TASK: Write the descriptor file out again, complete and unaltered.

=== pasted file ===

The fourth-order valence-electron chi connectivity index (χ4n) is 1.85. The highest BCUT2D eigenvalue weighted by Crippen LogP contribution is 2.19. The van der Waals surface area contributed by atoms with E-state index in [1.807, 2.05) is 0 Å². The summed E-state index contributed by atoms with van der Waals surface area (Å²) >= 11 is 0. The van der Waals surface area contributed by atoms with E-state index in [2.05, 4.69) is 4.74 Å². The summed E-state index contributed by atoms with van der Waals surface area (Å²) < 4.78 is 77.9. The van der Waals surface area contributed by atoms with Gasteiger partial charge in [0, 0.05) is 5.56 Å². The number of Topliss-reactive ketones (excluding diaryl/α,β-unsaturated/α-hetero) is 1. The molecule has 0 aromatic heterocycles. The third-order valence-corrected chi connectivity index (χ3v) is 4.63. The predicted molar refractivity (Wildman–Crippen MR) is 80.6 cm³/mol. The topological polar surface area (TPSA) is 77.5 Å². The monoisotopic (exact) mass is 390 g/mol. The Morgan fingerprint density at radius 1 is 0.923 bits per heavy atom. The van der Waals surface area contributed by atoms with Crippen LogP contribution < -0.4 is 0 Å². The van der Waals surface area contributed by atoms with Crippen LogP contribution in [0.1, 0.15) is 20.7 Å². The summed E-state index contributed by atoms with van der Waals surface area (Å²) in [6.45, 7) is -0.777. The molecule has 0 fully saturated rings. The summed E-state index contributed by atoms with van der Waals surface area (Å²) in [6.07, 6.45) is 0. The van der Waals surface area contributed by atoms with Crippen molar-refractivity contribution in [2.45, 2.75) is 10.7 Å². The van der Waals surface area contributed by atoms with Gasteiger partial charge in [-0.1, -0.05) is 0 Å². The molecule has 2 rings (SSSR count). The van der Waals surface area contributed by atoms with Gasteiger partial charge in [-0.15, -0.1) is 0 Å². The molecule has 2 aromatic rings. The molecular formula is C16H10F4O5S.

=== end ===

The fourth-order valence-electron chi connectivity index (χ4n) is 1.85. The highest BCUT2D eigenvalue weighted by Crippen LogP contribution is 2.19. The van der Waals surface area contributed by atoms with E-state index in [1.807, 2.05) is 0 Å². The summed E-state index contributed by atoms with van der Waals surface area (Å²) >= 11 is 0. The van der Waals surface area contributed by atoms with E-state index in [2.05, 4.69) is 4.74 Å². The summed E-state index contributed by atoms with van der Waals surface area (Å²) < 4.78 is 77.9. The van der Waals surface area contributed by atoms with Gasteiger partial charge in [0, 0.05) is 5.56 Å². The number of Topliss-reactive ketones (excluding diaryl/α,β-unsaturated/α-hetero) is 1. The molecule has 0 aromatic heterocycles. The third-order valence-corrected chi connectivity index (χ3v) is 4.63. The predicted molar refractivity (Wildman–Crippen MR) is 80.6 cm³/mol. The topological polar surface area (TPSA) is 77.5 Å². The monoisotopic (exact) mass is 390 g/mol. The Morgan fingerprint density at radius 1 is 0.923 bits per heavy atom. The van der Waals surface area contributed by atoms with Crippen LogP contribution < -0.4 is 0 Å². The van der Waals surface area contributed by atoms with Crippen LogP contribution in [0.1, 0.15) is 20.7 Å². The summed E-state index contributed by atoms with van der Waals surface area (Å²) in [6.45, 7) is -0.777. The molecule has 0 fully saturated rings. The summed E-state index contributed by atoms with van der Waals surface area (Å²) in [6.07, 6.45) is 0. The van der Waals surface area contributed by atoms with Crippen molar-refractivity contribution in [2.45, 2.75) is 10.7 Å². The van der Waals surface area contributed by atoms with Gasteiger partial charge in [-0.1, -0.05) is 0 Å². The molecule has 2 rings (SSSR count). The van der Waals surface area contributed by atoms with Gasteiger partial charge in [-0.15, -0.1) is 0 Å². The molecule has 2 aromatic rings. The molecular formula is C16H10F4O5S.